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Myeloid-derived Suppressor Cells (MDSC)


Introduction of Myeloid-derived Suppressor Cells

In addition to surgical resection, radiation therapy and chemotherapy, immune system has been studied to use the treatment of tumors. Many tumor cells have special antigens that distinguish it from normal cells. Activated immune cells are able to recognize these antigens and then remove them. Many methods of tumor immunotherapy that have been successful in experimental animals have been used in clinical trials, but only some of them have produced certain clinical effects, and most of them have no obvious effect. The failure of these tumor vaccines or immunotherapy methods has made us wonder whether a cell is destroying the anti-tumor immune effect. In recent years, researchers have found that there is a significant increase in the number of cells in cancer patients. They are myeloid-derived suppressor cells (MDSC). MDSC can inhibit the immune system in a variety of ways, thereby promoting tumor growth and immunotherapy tumor failure.

As early as the 1980s, scholars discovered that there is a group of immunosuppressive cells that can block T cell stimulation, previously known as myeloid suppressor cells or immature myeloid cells. In 2007, Gabrilovich, etc. suggest that uniformly name MDSC. MDSC is a group of immature bone marrow cells, including immature DCs, macrophages, and neutrophils. Therefore, MDSC exhibits heterogeneity, immatureness, and plasticity. MDSC surface markers are numerous and complex, and their characteristics mainly depend on the influence of different cytokines in the body and the source of cells. Different sources of cytokines, such as GM-CSF, VEGF, IL-1B, IL-6, prostaglandins, etc., can mobilize hematopoietic precursor cells in the bone marrow into MDSCs with immunosuppressive effects. Previous studies have shown the presence of MDSC in both patients with tumors and in mice. In addition, when the body is infected by microorganisms or parasites, chemotherapy, induced autoimmunity or stress, the expression of cytokines will improve the number of MDSCs. It mainly expresses Gr-1+ and CDllb+ in mice, but expresses CD34+, CD33+ and CDl5 in human body. None of the mature bone marrow cell markers is expressed. According to the expression of Gr-1 and morphological differences, it can be divided into two groups: polymorphonuclear cells (CDlIb+ Gr-1 (high)) and monocytes (CDllb+ Gr-1 (low)). The former inhibits the process that CD8+ T cells produce interferon-1 (IFN-1) by reactive oxygen species. The latter inhibits T cell activity by a nitric oxide (NO) -dependent manner. Interestingly, here is no difference in immunosuppressive power between the two. MDSC polymorphonuclear cell subsets can influence the differentiation direction of monocyte subsets by secreting cytokines.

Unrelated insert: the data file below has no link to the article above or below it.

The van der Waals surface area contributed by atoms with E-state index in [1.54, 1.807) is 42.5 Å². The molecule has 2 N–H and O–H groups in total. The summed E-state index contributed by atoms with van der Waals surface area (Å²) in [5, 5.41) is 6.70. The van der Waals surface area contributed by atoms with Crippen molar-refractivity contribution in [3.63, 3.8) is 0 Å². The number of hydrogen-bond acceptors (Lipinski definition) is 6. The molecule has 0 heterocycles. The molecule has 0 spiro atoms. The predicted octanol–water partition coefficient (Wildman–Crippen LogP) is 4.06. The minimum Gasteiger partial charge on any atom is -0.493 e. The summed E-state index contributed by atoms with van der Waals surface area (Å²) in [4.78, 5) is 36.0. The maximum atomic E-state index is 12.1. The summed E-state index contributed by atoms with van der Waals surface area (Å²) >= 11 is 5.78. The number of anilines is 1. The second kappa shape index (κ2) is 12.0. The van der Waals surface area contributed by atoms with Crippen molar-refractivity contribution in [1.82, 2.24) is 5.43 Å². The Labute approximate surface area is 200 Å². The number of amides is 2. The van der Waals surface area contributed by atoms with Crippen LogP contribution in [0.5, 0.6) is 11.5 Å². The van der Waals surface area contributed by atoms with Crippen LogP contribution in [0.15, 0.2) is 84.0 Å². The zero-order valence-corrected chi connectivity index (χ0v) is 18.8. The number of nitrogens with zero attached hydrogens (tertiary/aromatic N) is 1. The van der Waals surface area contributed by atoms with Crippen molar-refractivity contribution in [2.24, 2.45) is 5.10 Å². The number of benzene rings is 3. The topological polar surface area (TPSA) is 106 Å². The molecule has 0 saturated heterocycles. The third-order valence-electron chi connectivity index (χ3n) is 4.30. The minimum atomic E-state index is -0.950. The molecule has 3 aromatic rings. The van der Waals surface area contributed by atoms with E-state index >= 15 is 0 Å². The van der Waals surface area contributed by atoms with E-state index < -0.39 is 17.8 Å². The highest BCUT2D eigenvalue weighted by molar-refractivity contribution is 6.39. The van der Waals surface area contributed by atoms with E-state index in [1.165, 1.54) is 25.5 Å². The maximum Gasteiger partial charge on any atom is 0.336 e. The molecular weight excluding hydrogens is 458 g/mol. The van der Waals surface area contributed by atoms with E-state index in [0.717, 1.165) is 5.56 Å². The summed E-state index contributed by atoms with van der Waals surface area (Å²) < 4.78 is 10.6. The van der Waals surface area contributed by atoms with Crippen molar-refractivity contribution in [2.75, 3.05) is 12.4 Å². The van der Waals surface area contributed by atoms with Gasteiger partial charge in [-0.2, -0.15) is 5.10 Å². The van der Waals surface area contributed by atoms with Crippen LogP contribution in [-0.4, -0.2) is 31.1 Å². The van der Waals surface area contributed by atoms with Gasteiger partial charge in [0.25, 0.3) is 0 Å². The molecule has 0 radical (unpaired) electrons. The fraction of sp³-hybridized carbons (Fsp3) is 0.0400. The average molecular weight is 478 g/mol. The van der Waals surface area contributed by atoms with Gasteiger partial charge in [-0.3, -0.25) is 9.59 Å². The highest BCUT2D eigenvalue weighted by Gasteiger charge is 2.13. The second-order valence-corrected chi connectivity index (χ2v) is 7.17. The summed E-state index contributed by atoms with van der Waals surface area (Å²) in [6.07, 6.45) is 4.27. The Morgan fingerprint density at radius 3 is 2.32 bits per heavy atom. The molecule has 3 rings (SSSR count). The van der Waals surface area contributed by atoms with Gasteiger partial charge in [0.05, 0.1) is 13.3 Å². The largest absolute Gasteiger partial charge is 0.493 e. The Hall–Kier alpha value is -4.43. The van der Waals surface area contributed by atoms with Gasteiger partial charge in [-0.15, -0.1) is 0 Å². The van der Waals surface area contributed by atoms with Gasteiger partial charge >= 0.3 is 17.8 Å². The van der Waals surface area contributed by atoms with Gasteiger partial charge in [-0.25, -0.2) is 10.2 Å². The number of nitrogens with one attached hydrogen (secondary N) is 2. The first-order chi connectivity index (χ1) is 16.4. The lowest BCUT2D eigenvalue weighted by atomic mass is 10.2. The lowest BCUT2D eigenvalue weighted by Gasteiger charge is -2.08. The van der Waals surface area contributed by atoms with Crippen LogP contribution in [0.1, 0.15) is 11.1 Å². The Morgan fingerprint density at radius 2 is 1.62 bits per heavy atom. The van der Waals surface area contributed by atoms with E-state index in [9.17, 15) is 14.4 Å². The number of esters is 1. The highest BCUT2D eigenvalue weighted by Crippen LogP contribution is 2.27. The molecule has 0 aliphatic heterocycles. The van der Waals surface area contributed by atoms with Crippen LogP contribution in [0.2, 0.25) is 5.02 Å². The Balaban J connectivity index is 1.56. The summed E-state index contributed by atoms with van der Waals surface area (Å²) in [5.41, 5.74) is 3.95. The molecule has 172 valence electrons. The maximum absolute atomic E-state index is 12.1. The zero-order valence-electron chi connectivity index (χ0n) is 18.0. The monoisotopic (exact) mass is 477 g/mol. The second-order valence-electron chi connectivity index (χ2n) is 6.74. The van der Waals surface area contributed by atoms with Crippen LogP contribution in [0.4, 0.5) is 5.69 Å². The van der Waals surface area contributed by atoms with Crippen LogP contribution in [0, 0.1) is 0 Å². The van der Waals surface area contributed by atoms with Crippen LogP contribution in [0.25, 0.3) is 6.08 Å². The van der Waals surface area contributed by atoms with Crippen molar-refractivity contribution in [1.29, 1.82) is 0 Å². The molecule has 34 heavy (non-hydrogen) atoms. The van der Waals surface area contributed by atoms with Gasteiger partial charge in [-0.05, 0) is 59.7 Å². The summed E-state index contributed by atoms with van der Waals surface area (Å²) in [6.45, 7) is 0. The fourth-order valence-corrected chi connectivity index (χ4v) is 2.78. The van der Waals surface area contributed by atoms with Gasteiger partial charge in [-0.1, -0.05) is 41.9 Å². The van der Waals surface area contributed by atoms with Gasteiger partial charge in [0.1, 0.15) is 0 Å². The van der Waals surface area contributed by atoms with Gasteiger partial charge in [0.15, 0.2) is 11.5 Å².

MDSC is often associated with tumors. Cytokines are produced by tumors and their infiltrating cells. The cytokines include vascular endothelial growth factor (VEGF), granulocyte-macrophage colony-stimulating factor (GM-CSF), IL-4, IL-6, IL-10, IL-13 and so on. They will influence the Janus kinase signaling pathway and transcriptional activator pathway of bone marrow precursor cells, and then blocks the differentiation of bone marrow precursor cells into mature cell lines, resulting in the accumulation of a large number of Gr-1+CD11b+ cells in the blood, spleen and tumor tissues, and these MDSCs show an immunosuppressive phenotype. Recent studies have shown that bone marrow-associated protein S100A9, which can be induced by signal transduction and transcriptional activator 3, can also increase MDSC aggregation. Gr-1+CD11b+ cells are also present in normal individuals, but they are sparsity and do not have the suppressive function in tumor diseases. It has been experimentally demonstrated that after exogenous injection of GM-CSF and VEGF, MDSC aggregation also occurs in normal mice, and after the addition of IL-13, the cells begin to exhibit inhibitory activity. In addition to neoplastic disease, MDSC can accumulate in the presence of trauma, infection, exposure to super-antigen, and even in the use of recombinant vaccines. However, there is still a difference between MDSC in non-neoplastic diseases and tumor diseases. The former returns to normal after exogenous stimuli are removed, and the latter persists. MDSC also has plasticity, and its biological characteristics can change with changes in the environment. Under the action of Th2 cytokines, such as IL-4, IL-10, MDSC enhances the expression of immunosuppressive enzymes. Under the action of Th1 cytokines, such as IFN-γ, MDSC can enhance specific T cell function.